The Chase: September, 1932

A snapshot of banking and The Chase National Bank 

Steve Frank of Woodbridge, NJ, someone with no connection to Chase, contacted us recently with a real find and generous offer: Would we be interested in a copy of The Chase, a monthly magazine of The Chase National Bank, from September 1932, if he scanned it for us?
Would we ever, we replied.
We learned quickly that he was talkative and fun, with the psyche of a collector.


"This was probably something that my godfather had," he told us. "He and my godmother were both CPAs and spent a lot of time in New York.
"I’m Italian, Irish and German (last name was shortened from Gianfrancesco) and can say the Germans NEVER got rid of anything. I have a box with 10 belt buckles…and seven of them are brass with only three of them silver or silverplate, so I guess it was the mindset of those who survived difficult times to never throw anything out that was still functional and might be needed again one day."
The Chase National Bank merged with the Bank of the Manhattan Company in 1955 to form the Chase Manhattan Bank.
The Volume XV, No. 6 issue of the magazine includes long-form articles about banking to educate employees about such matters as the Note-Tellers Office or Chase's London Branch, as well as the kinds of personnel tidbits one might find in a monthly newsletter: engagements, marriages, work anniversaries, club news and the bowling team standings.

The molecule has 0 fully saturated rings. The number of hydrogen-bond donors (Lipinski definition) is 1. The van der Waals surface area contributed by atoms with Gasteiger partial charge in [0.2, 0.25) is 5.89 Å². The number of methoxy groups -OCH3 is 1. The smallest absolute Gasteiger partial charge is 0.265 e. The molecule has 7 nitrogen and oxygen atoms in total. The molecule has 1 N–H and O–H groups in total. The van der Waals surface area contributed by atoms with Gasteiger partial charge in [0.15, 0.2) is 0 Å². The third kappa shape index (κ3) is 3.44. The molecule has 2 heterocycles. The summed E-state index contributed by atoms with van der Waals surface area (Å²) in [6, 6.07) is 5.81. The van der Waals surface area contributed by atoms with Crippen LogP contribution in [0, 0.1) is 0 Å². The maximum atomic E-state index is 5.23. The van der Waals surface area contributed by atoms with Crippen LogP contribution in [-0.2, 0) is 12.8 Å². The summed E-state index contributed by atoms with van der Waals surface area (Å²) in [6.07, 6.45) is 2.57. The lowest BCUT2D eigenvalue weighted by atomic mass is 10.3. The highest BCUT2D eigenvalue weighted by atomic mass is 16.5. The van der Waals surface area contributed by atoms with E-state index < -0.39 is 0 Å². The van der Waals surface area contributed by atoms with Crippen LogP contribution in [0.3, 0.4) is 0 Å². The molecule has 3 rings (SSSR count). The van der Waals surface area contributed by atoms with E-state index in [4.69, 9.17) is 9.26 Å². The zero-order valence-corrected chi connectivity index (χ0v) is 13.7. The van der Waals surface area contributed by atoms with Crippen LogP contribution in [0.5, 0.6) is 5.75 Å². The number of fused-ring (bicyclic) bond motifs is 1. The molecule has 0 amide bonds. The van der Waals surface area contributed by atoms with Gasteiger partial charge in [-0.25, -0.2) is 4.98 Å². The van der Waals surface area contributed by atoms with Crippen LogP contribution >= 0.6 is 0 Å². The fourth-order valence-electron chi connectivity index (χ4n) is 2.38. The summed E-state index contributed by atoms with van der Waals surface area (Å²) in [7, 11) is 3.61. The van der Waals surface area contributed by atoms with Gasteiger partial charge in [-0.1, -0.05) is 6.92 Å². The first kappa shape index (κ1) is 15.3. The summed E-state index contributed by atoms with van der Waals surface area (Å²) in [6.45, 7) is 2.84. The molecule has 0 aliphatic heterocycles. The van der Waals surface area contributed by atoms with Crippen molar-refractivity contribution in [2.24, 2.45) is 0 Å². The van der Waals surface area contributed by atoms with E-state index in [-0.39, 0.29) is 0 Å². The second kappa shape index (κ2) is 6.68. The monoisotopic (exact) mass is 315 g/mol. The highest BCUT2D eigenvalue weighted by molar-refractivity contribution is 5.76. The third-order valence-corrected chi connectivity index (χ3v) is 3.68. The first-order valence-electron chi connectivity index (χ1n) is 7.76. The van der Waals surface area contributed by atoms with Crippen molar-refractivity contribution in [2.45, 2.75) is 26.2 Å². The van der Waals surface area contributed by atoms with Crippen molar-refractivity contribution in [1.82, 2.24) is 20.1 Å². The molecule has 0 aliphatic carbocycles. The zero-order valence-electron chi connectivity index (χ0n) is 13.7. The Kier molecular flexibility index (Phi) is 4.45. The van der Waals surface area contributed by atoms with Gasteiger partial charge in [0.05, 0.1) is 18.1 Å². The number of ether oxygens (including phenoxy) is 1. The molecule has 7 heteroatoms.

Page 6 of the magazine shows Winthrop W. Aldrich as Vice Chairman. His sister Abby married John D. Rockefeller Jr.; Winthrop was therefore David's and his siblings' uncle. The same page indicates that the bank, at that time, owned the American Express Company.
The September, 1932 issue also included puzzles and the solution to a mathematical stumper posed in a prior issue; an assistant comptroller figured out "what really happened to the cow who grazed at the end of the 100-foot rope".
There's also a humor page:
"The work that went into this, from design and print quality, to the writing and top notch editing would rival what top newspapers and magazines had before all the budget cuts to print media," Frank said.
Our thanks to Steve Frank, and enjoy!

Click below to access

Only dues-paying CAA members can access the content. Due to the size of the file, it is posted in two parts:

Part One

Part Two

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